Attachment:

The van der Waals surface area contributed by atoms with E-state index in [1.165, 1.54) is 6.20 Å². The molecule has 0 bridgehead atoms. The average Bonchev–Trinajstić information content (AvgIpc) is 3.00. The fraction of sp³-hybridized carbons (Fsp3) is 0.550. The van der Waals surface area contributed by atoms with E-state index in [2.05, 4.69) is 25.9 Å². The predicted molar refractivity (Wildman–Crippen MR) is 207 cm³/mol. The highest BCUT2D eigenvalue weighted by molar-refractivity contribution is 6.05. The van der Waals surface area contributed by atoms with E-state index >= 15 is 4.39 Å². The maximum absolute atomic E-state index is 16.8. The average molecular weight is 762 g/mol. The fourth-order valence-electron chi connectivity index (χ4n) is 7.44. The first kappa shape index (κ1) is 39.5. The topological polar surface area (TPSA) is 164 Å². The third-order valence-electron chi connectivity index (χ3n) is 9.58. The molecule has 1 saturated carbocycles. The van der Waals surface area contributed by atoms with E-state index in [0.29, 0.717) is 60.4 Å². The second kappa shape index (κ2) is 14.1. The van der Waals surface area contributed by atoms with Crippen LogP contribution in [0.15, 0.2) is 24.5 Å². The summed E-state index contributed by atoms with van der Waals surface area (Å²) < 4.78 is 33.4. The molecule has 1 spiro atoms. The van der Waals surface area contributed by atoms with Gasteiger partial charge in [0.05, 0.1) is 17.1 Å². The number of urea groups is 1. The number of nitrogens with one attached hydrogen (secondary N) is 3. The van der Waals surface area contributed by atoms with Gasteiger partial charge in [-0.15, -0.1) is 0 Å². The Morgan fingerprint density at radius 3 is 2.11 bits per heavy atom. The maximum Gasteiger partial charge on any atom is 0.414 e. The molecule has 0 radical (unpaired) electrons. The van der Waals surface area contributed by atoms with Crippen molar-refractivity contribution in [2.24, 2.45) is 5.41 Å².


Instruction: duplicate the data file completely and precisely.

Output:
The van der Waals surface area contributed by atoms with E-state index in [1.165, 1.54) is 6.20 Å². The molecule has 0 bridgehead atoms. The average Bonchev–Trinajstić information content (AvgIpc) is 3.00. The fraction of sp³-hybridized carbons (Fsp3) is 0.550. The van der Waals surface area contributed by atoms with E-state index in [2.05, 4.69) is 25.9 Å². The predicted molar refractivity (Wildman–Crippen MR) is 207 cm³/mol. The highest BCUT2D eigenvalue weighted by molar-refractivity contribution is 6.05. The van der Waals surface area contributed by atoms with E-state index >= 15 is 4.39 Å². The maximum absolute atomic E-state index is 16.8. The average molecular weight is 762 g/mol. The fourth-order valence-electron chi connectivity index (χ4n) is 7.44. The first kappa shape index (κ1) is 39.5. The topological polar surface area (TPSA) is 164 Å². The third-order valence-electron chi connectivity index (χ3n) is 9.58. The molecule has 1 saturated carbocycles. The van der Waals surface area contributed by atoms with E-state index in [0.29, 0.717) is 60.4 Å². The second kappa shape index (κ2) is 14.1. The van der Waals surface area contributed by atoms with Crippen LogP contribution in [0.15, 0.2) is 24.5 Å². The summed E-state index contributed by atoms with van der Waals surface area (Å²) < 4.78 is 33.4. The molecule has 1 spiro atoms. The van der Waals surface area contributed by atoms with Gasteiger partial charge in [0.05, 0.1) is 17.1 Å². The number of urea groups is 1. The number of nitrogens with one attached hydrogen (secondary N) is 3. The van der Waals surface area contributed by atoms with Gasteiger partial charge in [-0.15, -0.1) is 0 Å². The Morgan fingerprint density at radius 3 is 2.11 bits per heavy atom. The maximum Gasteiger partial charge on any atom is 0.414 e. The molecule has 0 radical (unpaired) electrons. The van der Waals surface area contributed by atoms with Crippen molar-refractivity contribution in [2.24, 2.45) is 5.41 Å².